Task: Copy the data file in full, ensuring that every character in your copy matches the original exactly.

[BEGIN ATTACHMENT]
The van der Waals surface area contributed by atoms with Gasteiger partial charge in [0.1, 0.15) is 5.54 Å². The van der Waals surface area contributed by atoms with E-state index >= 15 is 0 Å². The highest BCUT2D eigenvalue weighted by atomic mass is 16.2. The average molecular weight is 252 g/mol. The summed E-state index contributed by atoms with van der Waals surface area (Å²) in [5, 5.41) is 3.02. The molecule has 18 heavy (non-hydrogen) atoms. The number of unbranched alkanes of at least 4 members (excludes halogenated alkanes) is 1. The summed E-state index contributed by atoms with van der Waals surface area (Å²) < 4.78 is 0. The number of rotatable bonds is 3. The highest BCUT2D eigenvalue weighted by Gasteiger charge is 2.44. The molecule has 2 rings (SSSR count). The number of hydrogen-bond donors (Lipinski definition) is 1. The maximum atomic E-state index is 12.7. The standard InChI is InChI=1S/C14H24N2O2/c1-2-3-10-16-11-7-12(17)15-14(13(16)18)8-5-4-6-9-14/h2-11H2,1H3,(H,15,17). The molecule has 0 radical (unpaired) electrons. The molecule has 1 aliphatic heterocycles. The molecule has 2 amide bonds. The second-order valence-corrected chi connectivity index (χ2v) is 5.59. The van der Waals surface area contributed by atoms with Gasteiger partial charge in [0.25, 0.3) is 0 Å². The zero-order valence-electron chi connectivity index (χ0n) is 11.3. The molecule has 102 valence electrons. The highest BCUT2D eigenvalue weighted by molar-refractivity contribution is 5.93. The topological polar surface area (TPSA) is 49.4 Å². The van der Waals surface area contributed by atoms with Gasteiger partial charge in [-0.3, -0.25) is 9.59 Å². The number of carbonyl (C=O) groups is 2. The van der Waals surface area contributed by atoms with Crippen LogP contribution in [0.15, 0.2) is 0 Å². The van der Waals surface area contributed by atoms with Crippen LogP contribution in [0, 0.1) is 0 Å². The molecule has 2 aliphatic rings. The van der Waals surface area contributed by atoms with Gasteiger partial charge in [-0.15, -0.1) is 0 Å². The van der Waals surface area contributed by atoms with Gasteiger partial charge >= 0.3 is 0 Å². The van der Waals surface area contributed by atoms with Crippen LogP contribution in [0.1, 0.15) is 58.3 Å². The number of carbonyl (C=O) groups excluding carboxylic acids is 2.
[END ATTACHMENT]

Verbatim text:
The van der Waals surface area contributed by atoms with Gasteiger partial charge in [0.1, 0.15) is 5.54 Å². The van der Waals surface area contributed by atoms with E-state index >= 15 is 0 Å². The highest BCUT2D eigenvalue weighted by atomic mass is 16.2. The average molecular weight is 252 g/mol. The summed E-state index contributed by atoms with van der Waals surface area (Å²) in [5, 5.41) is 3.02. The molecule has 18 heavy (non-hydrogen) atoms. The number of unbranched alkanes of at least 4 members (excludes halogenated alkanes) is 1. The summed E-state index contributed by atoms with van der Waals surface area (Å²) < 4.78 is 0. The number of rotatable bonds is 3. The highest BCUT2D eigenvalue weighted by Gasteiger charge is 2.44. The molecule has 2 rings (SSSR count). The number of hydrogen-bond donors (Lipinski definition) is 1. The maximum atomic E-state index is 12.7. The standard InChI is InChI=1S/C14H24N2O2/c1-2-3-10-16-11-7-12(17)15-14(13(16)18)8-5-4-6-9-14/h2-11H2,1H3,(H,15,17). The molecule has 0 radical (unpaired) electrons. The molecule has 1 aliphatic heterocycles. The molecule has 2 amide bonds. The second-order valence-corrected chi connectivity index (χ2v) is 5.59. The van der Waals surface area contributed by atoms with Gasteiger partial charge in [0.25, 0.3) is 0 Å². The zero-order valence-electron chi connectivity index (χ0n) is 11.3. The molecule has 102 valence electrons. The highest BCUT2D eigenvalue weighted by molar-refractivity contribution is 5.93. The topological polar surface area (TPSA) is 49.4 Å². The van der Waals surface area contributed by atoms with Gasteiger partial charge in [-0.3, -0.25) is 9.59 Å². The number of carbonyl (C=O) groups is 2. The van der Waals surface area contributed by atoms with Crippen LogP contribution in [0.15, 0.2) is 0 Å². The van der Waals surface area contributed by atoms with Crippen LogP contribution in [0, 0.1) is 0 Å². The molecule has 2 aliphatic rings. The van der Waals surface area contributed by atoms with Gasteiger partial charge in [-0.15, -0.1) is 0 Å². The van der Waals surface area contributed by atoms with Gasteiger partial charge >= 0.3 is 0 Å². The van der Waals surface area contributed by atoms with Crippen LogP contribution in [0.1, 0.15) is 58.3 Å². The number of carbonyl (C=O) groups excluding carboxylic acids is 2.